For a few years now, we’ve been seeing nationalist slogans all over the world — Make it British, Make in India and Make America Great Again. Each purports to sustain and grow domestic manufacturing and industry for largely the same reasons.
Most jobs in manufacturing are held by non-college-educated middle-class workers, jobs which provide a basic sense of human dignity and financial security to millions. For each nation as a whole, every component made domestically is one less part to be imported.
Imports subject economies to rules imposed by other countries, such as tariffs and duties, and consume valuable foreign exchange. In some cases, it may make sense to promote an industry for national security reasons. No country would like to be at another’s mercy when the defence of the realm is at stake.
There are emotional reasons too. Skills in many small-scale industries — such as carpet weaving, the jewellery trade and leather — are often passed down from one generation to the next, and no government would wish to see an entire culture erode.
Under such considerations, the government of China’s ‘Made in China 2025’ (MIC 2025) programme appears to be rational. But a look under the hood reveals a huge, nationalistic policy which has, at its core, a vision to help China dominate global trade.
~ First : The huge amount committed by the government for this programme is $300 billion, a value so large it eclipses the GDP of many countries. And bear in mind that the amount does not include the innumerable hidden subsidies which China extends to its companies.
~ Second : This vision is in addition to where China stands in the world trade order — as a country which makes and sells more than any other on the planet! This is why it already enjoys a surplus with most of its trading partners.
~ Third : The scale and scope of the programme to assert dominance are of particular concern. According to Investopedia, China is already a leading player in numerous industries, including iron, steel, aluminium, textiles, cement, cellphones, personal computers, shoes, chemicals, toys, electronics, rail cars and ships.
MIC 2025 would extend this dominance to 10 new industries including next generation IT, robotics, artificial intelligence, aerospace, new energy vehicles, new materials, biomedicine and agricultural equipment. If China is successful, there won’t be a single advanced sector in the world in which the country isn’t a key player!
~ Fourth : Is the way China wishes to enact the programme — by using State power to help its industries — that is a cause for pause around the world. Industry groups in both Europe and the US have criticised MIC 2025 as defeating the very principles of global trade. Their criticism does hold merit.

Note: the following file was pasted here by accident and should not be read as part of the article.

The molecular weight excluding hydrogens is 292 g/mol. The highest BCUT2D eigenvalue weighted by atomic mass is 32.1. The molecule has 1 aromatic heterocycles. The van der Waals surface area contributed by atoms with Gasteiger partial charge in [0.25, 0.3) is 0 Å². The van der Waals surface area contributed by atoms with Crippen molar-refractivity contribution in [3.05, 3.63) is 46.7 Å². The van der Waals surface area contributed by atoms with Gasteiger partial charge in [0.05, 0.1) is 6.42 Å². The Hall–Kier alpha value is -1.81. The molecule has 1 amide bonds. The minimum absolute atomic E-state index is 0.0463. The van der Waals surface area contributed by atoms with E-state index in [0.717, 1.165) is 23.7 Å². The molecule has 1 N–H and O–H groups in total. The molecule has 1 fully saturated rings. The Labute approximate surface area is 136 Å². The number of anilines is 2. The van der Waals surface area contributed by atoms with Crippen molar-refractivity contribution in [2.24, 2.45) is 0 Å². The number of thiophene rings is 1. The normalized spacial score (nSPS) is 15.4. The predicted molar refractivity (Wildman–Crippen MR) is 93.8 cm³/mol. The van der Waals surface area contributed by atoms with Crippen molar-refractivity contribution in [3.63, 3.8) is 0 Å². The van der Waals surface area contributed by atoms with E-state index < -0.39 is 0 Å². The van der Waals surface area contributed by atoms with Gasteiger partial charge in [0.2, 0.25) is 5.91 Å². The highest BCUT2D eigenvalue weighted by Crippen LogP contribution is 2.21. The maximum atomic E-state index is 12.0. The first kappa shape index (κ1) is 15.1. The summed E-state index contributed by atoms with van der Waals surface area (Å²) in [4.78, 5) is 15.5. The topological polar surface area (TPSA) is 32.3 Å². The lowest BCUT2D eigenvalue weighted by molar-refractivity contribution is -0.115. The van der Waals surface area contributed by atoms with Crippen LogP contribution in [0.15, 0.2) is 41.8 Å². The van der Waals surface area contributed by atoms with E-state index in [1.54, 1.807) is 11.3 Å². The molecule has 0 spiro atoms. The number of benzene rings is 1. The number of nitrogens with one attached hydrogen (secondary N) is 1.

Enacting state powers
China is the world’s best at extending low-interest loans, unavailable to companies in other countries. It absorbs domestic manufacturing output, forcing companies dependent on state enterprises to consume the product, thereby increasing economies of scale and lowering costs. It requires foreign countries which receive Chinese aid — such as the nations benefiting from its One Belt One Road initiative — to source its products from China, thereby helping open new markets for its companies.
It also subsidises companies which dump products in world markets at prices below cost so that the country can weaken — and eventually wipe out — international competition. It has manipulated the value of the yuan, its currency, to keep it artificially low so that exports are cheaper (when priced in US dollars). And it is fierce in requiring foreign companies to share intellectual property with Chinese companies as a price to enter China’s huge market.
Global trade was built on the principle of comparative advantage. Turkey has a skilled advantage of making the best rugs at lowest prices. Japan has an advantage of making the best cars at the lowest prices. So Turkey sells rugs to Japan, buying Japanese cars in return.
As nations and technologies mature, it is natural that some advantages expire. Countries which dominated film photography for nearly a hundred years — the US (Kodak), Germany (Agfa) and Japan (Fuji) — don’t any more because film-based photography has largely ceased to exist. It is natural that countries acquire new skills and competencies to gain new comparative advantages.
But China’s approach is unprecedented. There is clearly no country in the world which works so closely with its industries for the sole purpose to win, sell, consolidate and use this platform to sell even more. It is using every power that it has, including geo-political, economic and military, to not only assert dominance of its existing industries but also of future ones.
MIC 2025 is the world’s largest nationalist policy of looking inward first, at the expense of the outside world. And all the world can do, unfortunately, is stand around and watch.